from Wiktionary, Creative Commons Attribution/Share-Alike License
- pro. Alternative form of tother.
from the GNU version of the Collaborative International Dictionary of English
- A colloquial contraction of the other, and formerly a contraction for that other. See the Note under that, 2.
from The Century Dictionary and Cyclopedia
- Other: originally and usually preceded by the, with the tone in the preceding clause. See the etymology, and compare tone.
Sorry, no etymologies found.
[_Peeps out, and both see each other; their faces being close together, one at one side the Curtain, and t'other at t'other_.
The only difference now was he was a-leaning on t'other side.
Cootsy had had a rough evening, killed a Dwarf and also killed an Elf, one with sex, t'other with an ax.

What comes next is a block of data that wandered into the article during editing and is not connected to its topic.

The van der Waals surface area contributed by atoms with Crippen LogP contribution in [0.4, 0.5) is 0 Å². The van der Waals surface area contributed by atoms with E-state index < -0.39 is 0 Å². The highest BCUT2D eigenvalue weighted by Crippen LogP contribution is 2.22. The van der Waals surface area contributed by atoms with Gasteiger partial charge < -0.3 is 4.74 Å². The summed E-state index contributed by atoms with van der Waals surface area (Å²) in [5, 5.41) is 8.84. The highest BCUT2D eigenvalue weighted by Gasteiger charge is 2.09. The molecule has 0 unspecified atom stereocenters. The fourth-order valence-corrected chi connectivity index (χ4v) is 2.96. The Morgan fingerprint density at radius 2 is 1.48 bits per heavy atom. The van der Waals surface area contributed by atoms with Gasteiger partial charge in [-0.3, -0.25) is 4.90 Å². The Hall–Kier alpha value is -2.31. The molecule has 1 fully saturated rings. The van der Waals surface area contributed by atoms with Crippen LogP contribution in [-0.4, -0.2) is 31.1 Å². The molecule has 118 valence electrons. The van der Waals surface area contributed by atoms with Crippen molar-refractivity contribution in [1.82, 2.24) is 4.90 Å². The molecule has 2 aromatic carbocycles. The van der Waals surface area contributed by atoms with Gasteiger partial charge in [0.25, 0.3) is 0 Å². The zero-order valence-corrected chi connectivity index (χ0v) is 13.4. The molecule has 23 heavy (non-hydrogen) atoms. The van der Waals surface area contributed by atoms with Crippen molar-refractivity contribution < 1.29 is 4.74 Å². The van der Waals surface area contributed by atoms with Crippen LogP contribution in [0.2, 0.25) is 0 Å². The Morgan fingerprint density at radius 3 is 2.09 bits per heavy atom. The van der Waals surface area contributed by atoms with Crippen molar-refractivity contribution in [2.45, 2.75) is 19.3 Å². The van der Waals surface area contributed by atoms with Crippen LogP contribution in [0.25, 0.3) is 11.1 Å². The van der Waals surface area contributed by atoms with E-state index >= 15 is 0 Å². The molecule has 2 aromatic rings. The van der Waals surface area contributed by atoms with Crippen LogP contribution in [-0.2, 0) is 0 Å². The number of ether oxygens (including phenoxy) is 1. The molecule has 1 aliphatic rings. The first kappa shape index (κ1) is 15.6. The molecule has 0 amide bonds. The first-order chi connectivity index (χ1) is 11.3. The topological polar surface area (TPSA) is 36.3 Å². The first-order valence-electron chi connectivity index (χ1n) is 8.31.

Men are kinda like dogs, and a good woman can train 'em to go one way or t'other.
Got a big package from the good folks at Valyrian Steel t'other day, with my very own copies of Needle.
Little Bear guessed salmon, and t'other Little Bear guessed porcupine.
| Private Reply again you show how out of the loop [rhyms with sumthin '] ya are, bubinski. oregunians are fed up with all them californiacs moving ta their fair state, not t'other way-SNORK!
T'other two said they'd be blessed if they do it, an 'they didn't; but I kept wearin' into mine to warm up, you know. An 'then the guardians come, an' t'other chaps got run in for fourteen days, an 'the guardians, w'en they see wot I'd been doin', gives me
Either way, thank for the YouTube tip/linkage, have been hooked up to a dodgy feed since I took back my cable box t'other week.
She, on t'other hand, appeared to have been given a hospital pass by Brown, who preferred Belfast to the Commons and facing an assault on the staggering figure of 0.1% (subject to review, tolerance for statistical error, wind blowing in the wrong direction etc etc).